font settings

Font Size: Large | Normal | Small
Font Face: Verdana | Geneva | Georgia

Gruiformes

(Order)

Overview

[ Back to top ]

A Order in the Kingdom Animalia.

Photos

[ Back to top ]

Taxonomy

[ Back to top ]

The Order Gruiformes is further organized into finer groupings including:

Families

[ Back to top ]

Aptornithidae

The adzebills, genus Aptornis, were two closely related bird species, the North Island Adzebill, Aptornis otidiformis, and the South Island Adzebill, Aptornis defossor, of the extinct family Aptornithidae. The family was endemic to New Zealand. [more]

Aramidae

[more]

Bathornithidae

[more]

Brontornithidae

[more]

Cariamidae

The seriemas are the sole extant members of the small and ancient family Cariamidae, which is also the sole surviving family of the Cariamae. Once believed to be related to cranes, they have been placed by one recent study near the falcons, parrots and passerines, as well as the extinct terror birds. There are two species: [more]

Dryornithidae

[more]

Eogruidae

[more]

Ergilornithidae

[more]

Eurypygidae

The Sunbittern, Eurypyga helias is a bittern-like bird of tropical regions of the Americas, and the sole member of the family Eurypygidae (sometimes spelled Eurypigidae) and genus Eurypyga. [more]

Geranoididae

[more]

Gruidae

Cranes are a family, Gruidae, of large, long-legged and long-necked birds in the order Gruiformes. There are fifteen species of crane in four genera. Unlike the similar-looking but unrelated herons, cranes fly with necks outstretched, not pulled back. Cranes live on all continents except Antarctica and South America. [more]

Gryzajidae

[more]

Laornithidae

[more]

Messelornithidae

[more]

Mestiornithidae

Otidae

Bustards, including floricans and korhaans, are large terrestrial birds mainly associated with dry open country and steppes in the Old World. They make up the family Otididae (formerly known as Otidae). [more]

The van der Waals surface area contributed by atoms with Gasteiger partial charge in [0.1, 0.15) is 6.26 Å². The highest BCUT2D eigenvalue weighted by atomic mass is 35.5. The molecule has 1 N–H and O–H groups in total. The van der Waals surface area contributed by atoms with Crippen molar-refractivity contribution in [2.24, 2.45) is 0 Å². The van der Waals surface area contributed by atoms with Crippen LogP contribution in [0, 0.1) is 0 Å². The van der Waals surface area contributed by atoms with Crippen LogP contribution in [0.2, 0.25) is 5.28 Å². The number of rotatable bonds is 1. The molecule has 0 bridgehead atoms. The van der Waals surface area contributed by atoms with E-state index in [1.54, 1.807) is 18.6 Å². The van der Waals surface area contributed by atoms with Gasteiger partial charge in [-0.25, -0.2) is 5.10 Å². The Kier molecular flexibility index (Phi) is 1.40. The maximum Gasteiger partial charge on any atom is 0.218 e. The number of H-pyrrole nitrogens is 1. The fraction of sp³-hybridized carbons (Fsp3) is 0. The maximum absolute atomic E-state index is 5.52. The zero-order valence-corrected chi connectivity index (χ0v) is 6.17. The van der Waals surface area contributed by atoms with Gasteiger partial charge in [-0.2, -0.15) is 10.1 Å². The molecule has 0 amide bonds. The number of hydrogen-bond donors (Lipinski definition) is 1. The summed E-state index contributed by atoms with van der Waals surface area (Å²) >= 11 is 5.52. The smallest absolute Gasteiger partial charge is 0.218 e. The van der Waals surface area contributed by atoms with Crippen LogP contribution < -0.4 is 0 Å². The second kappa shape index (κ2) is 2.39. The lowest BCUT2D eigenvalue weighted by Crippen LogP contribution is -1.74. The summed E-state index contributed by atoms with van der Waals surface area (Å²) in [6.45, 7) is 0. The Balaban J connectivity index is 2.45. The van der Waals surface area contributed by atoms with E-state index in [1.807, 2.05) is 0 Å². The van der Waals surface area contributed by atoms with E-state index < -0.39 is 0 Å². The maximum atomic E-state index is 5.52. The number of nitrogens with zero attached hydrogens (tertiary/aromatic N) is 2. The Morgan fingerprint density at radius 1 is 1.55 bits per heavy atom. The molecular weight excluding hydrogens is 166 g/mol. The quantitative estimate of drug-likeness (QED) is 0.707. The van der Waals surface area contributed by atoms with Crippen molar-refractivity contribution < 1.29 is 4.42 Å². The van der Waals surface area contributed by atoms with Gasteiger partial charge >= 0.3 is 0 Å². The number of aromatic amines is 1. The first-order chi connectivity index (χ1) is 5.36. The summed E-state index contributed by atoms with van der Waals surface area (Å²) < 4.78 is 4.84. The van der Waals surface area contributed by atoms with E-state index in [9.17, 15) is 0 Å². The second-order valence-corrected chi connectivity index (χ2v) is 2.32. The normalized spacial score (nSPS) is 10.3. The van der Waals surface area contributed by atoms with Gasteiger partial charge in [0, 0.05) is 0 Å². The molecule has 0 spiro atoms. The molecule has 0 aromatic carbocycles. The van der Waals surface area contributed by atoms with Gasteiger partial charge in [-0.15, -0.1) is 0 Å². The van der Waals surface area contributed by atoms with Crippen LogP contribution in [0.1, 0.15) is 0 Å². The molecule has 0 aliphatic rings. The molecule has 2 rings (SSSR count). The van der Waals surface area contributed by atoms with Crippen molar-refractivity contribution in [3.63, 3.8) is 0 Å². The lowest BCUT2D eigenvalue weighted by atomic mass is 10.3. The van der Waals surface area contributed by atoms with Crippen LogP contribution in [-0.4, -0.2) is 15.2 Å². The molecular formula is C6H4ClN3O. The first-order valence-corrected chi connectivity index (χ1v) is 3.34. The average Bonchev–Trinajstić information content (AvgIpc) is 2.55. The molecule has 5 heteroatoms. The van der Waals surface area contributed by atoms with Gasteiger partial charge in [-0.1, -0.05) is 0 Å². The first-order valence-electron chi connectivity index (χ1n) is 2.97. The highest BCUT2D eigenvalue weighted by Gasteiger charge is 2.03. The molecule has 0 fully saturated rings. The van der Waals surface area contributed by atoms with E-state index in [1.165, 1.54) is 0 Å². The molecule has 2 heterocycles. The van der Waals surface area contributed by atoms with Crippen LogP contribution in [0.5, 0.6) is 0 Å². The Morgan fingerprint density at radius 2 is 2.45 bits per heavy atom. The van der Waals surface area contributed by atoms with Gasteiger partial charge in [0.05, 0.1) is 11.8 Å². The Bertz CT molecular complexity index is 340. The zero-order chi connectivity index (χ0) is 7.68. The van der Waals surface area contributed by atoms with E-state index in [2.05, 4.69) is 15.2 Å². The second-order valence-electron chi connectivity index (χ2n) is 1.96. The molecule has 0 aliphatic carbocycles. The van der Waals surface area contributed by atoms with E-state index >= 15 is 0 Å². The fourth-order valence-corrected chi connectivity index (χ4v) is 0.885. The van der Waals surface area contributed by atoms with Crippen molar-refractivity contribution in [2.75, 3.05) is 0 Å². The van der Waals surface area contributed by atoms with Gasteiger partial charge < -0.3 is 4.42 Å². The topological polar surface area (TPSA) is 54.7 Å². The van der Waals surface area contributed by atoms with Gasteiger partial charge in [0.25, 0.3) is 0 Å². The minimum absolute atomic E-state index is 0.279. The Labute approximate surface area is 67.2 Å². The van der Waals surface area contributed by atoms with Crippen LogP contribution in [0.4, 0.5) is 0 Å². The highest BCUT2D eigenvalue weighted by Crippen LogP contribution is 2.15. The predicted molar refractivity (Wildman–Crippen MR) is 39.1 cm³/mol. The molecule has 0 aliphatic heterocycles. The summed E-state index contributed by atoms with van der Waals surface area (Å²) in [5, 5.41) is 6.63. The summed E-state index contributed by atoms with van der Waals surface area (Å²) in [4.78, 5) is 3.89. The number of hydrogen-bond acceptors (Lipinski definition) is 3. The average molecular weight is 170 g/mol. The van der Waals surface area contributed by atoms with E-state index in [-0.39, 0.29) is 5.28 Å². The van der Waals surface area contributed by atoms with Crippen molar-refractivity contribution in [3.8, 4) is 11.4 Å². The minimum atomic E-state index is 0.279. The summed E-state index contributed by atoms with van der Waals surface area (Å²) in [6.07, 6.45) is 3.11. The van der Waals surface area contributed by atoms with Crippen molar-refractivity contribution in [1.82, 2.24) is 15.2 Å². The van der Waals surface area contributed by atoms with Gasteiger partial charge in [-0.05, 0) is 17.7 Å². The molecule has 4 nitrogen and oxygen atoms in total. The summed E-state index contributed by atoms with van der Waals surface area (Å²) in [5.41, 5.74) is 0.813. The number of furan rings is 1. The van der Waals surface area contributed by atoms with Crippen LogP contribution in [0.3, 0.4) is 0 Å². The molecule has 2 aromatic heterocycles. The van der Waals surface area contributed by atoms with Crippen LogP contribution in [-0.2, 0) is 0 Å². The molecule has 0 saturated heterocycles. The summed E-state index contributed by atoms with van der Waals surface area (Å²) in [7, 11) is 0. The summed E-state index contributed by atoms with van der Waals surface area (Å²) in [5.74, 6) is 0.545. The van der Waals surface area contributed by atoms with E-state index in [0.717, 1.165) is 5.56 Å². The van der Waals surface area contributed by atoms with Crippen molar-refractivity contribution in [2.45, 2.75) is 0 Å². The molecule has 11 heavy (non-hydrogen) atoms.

Otididae

Bustards, including floricans and korhaans, are large terrestrial birds mainly associated with dry open country and steppes in the Old World. They make up the family Otididae (formerly known as Otidae). [more]

Phororhacidae

[more]

Phorusrhacidae

[more]

Psilopteridae

[more]

Psophiidae

The trumpeters are a family of birds restricted to the humid forests of the Amazon and Guiana Shield in South America. They are named for the trumpeting or cackling threat call of the males. The three species resemble chickens in size; they measure 45 to 52 centimetres (18 to 20 inches) long and weigh 1 to 1.5 kilograms (2.2 to 3.3 pounds). They are dumpy birds with long necks and legs and curved bills and a hunched posture. Their heads are small, but their eyes are relatively large, making them look "good-natured". The plumage is soft, resembling fur or velvet on the head and neck. It is mostly black, with purple, green, or bronze iridescence, particularly on the wing coverts and the lower neck. In the best-known taxa the secondary and tertial flight feathers are white, grey, or greenish to black, and hairlike, falling over the lower back, which is the same color. These colors give the three generally accepted species their names. [more]

Rhynchocetidae

[more]

Rhynochetidae

The Kagu or Cagou (Rhynochetos jubatus) is a crested, long-legged, and bluish-grey bird endemic to the dense mountain forests of New Caledonia. It is the only surviving member of the genus Rhynochetos and the family Rhynochetidae, although a second species has been described from the fossil record. Measuring 55 cm (22 in) in length, it has pale grey plumage and bright red legs. Its 'nasal corns' are a unique feature not shared with any other bird. Almost flightless, it a spends its time on or near the ground, where it hunts its invertebrate prey, and builds a nest of sticks on the forest floor. Both parents share incubation of single egg, as well as rearing the chick. It has proved vulnerable to introduced predators, and is threatened with extinction. [more]

Songzidae

[more]

More info about the Family Songzidae may be found here.

Bibliography

[ Back to top ]

Sources

[ Back to top ]
Last Revised: August 25, 2014
2014/08/25 15:06:10